- “Between June 2009 and March 2017, Purdue made payments to two doctors through Purdue’s doctor speaker program to induce those doctors to write more prescriptions of Purdue’s opioid products. Similarly, from approximately April 2016 through December 2016, Purdue made payments to Practice Fusion Inc., an electronic health records company, in exchange for referring, recommending, and arranging for the ordering of Purdue’s extended release opioid products — OxyContin, Butrans, and Hysingla.”
The Sacklers, for their part, continue to deny culpability for the opioid epidemic. The family claimed in a statement, “Members of the Sackler family who served on Purdue’s board of directors acted ethically and lawfully, and the upcoming release of company documents will prove that fact in detail. This history of Purdue will also demonstrate that all financial distributions were proper.”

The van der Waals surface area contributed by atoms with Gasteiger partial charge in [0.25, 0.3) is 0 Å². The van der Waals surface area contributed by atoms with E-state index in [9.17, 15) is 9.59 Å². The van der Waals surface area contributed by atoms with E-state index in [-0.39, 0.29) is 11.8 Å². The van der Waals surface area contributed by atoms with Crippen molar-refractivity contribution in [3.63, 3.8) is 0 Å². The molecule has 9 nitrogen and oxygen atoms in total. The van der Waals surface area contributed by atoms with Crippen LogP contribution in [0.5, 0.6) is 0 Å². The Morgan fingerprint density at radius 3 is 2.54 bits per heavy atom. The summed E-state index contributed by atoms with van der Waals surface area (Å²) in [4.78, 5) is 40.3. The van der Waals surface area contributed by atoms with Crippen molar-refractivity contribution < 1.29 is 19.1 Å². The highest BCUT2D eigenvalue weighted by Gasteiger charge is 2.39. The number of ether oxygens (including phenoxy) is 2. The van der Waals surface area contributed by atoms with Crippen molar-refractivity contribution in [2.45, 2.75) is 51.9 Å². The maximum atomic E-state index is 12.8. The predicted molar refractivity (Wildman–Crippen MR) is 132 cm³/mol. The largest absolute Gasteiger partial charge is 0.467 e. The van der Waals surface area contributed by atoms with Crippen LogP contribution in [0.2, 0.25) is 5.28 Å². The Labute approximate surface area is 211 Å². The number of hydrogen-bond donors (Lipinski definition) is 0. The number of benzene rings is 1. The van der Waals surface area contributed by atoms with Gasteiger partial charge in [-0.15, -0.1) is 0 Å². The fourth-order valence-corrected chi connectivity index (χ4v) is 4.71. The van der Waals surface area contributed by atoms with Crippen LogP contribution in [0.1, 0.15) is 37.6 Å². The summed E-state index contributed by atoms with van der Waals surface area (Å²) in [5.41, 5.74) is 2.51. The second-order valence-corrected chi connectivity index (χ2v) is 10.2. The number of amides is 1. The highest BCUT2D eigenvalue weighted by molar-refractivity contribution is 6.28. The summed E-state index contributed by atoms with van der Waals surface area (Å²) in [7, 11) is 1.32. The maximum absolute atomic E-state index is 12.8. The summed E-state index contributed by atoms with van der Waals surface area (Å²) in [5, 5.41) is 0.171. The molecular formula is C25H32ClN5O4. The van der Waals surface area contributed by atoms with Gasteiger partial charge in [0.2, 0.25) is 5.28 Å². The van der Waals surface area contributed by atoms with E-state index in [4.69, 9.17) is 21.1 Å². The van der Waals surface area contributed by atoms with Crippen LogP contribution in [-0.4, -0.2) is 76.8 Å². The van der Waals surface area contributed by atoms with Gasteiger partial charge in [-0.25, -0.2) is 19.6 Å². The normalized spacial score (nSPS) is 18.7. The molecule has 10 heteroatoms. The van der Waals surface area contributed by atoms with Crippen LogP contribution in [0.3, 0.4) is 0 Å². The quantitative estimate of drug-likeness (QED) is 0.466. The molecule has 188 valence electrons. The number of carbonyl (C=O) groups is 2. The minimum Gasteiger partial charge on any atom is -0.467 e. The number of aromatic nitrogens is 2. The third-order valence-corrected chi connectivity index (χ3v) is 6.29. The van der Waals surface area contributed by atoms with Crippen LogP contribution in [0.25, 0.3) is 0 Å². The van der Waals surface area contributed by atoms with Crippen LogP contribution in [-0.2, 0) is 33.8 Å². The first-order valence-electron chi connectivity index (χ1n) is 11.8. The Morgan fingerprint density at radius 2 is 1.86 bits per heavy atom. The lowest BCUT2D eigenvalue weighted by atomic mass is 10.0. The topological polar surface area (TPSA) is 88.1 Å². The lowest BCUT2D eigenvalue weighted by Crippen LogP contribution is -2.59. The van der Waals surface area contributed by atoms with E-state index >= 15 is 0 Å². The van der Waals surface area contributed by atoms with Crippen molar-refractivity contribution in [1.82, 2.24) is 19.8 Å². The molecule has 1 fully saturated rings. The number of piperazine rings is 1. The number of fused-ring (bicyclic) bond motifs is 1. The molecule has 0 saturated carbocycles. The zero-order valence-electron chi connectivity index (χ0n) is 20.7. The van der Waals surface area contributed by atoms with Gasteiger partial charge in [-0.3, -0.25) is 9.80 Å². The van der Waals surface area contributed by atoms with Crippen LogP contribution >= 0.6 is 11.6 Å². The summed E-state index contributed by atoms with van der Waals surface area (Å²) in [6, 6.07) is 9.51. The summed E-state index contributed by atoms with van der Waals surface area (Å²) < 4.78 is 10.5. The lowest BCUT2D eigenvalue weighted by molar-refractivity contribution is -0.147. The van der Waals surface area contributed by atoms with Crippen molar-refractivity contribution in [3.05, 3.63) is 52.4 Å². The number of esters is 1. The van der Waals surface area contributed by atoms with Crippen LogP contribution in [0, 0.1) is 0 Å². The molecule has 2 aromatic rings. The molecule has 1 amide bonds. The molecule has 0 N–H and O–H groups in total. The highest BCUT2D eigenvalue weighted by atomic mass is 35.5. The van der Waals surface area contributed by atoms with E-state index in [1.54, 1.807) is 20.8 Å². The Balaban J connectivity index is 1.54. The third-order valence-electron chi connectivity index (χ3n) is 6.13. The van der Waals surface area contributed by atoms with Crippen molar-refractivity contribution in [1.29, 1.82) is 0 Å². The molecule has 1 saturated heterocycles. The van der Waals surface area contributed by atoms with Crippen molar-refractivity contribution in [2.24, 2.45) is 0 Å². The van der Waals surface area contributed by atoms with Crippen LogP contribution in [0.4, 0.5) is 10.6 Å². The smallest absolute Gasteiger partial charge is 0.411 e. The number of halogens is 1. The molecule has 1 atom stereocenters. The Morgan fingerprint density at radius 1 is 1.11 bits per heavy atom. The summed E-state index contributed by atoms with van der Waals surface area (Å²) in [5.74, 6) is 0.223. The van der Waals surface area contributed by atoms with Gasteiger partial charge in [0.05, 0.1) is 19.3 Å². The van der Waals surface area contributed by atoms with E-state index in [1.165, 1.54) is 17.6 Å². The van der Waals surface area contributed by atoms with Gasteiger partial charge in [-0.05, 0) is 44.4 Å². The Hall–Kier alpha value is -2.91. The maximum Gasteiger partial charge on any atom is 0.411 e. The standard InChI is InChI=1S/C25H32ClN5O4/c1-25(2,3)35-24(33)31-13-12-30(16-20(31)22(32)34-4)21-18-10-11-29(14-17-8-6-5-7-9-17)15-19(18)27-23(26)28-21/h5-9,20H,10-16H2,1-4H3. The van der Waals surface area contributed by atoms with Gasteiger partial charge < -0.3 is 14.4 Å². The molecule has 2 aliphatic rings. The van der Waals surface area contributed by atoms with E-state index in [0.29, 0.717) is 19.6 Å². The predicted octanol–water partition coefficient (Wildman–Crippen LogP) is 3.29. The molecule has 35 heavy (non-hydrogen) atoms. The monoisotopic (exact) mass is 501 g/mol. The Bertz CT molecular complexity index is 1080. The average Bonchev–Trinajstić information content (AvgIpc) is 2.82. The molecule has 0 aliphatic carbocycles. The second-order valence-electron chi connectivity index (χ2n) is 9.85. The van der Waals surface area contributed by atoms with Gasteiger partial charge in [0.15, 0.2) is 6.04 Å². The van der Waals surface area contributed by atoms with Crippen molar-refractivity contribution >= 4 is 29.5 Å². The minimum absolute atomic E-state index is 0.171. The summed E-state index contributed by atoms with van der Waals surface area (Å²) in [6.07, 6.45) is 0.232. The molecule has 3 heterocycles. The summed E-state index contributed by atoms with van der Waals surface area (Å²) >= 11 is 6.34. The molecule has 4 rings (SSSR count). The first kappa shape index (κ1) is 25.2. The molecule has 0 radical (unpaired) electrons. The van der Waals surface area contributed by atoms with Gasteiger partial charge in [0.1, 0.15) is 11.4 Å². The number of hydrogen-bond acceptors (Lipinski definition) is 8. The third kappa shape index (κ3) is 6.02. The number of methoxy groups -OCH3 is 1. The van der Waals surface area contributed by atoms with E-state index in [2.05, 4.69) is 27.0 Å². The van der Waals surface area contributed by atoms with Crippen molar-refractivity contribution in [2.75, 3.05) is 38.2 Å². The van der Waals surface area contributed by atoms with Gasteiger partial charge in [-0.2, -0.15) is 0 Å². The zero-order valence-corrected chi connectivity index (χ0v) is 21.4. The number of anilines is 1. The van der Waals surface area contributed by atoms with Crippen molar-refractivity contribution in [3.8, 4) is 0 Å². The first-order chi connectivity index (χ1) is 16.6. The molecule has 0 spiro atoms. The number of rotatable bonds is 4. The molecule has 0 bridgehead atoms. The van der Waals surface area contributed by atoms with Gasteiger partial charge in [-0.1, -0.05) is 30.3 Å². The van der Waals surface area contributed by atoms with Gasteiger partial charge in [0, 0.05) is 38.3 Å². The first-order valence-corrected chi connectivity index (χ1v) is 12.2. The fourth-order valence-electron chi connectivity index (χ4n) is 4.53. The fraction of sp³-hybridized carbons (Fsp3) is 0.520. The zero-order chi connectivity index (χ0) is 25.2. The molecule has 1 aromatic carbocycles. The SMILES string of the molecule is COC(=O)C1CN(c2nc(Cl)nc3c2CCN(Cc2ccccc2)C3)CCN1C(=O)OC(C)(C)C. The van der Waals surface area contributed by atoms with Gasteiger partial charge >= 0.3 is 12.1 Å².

Of course, many people simply don’t believe this. They point to the evidence — not just in the federal government’s case but in the lawsuits filed by dozens of states — that indicates the Sacklers were heavily involved in Purdue’s marketing for OxyContin.
Now, some critics are calling not just for Purdue to face criminal culpability, but for the company’s executives and the Sacklers, too. They argue that prison time is necessary, because fines that add up to a fraction of a company or family’s wealth aren’t enough to send a message.
“If [the Sacklers] have the perception — and it’s the correct perception — that ‘people like us just don’t go to jail, we just don’t, so the worst that’s going to happen is you take some reputational stings and you’ll have to write a check,’ that seems like a recipe for nurturing criminality,” Stanford drug policy expert Keith Humphreys previously told me.
For now, though, the Sacklers and other Purdue executives continue to escape that level of punishment.
For more on the case for prosecuting opioid executives, read Vox’s full story.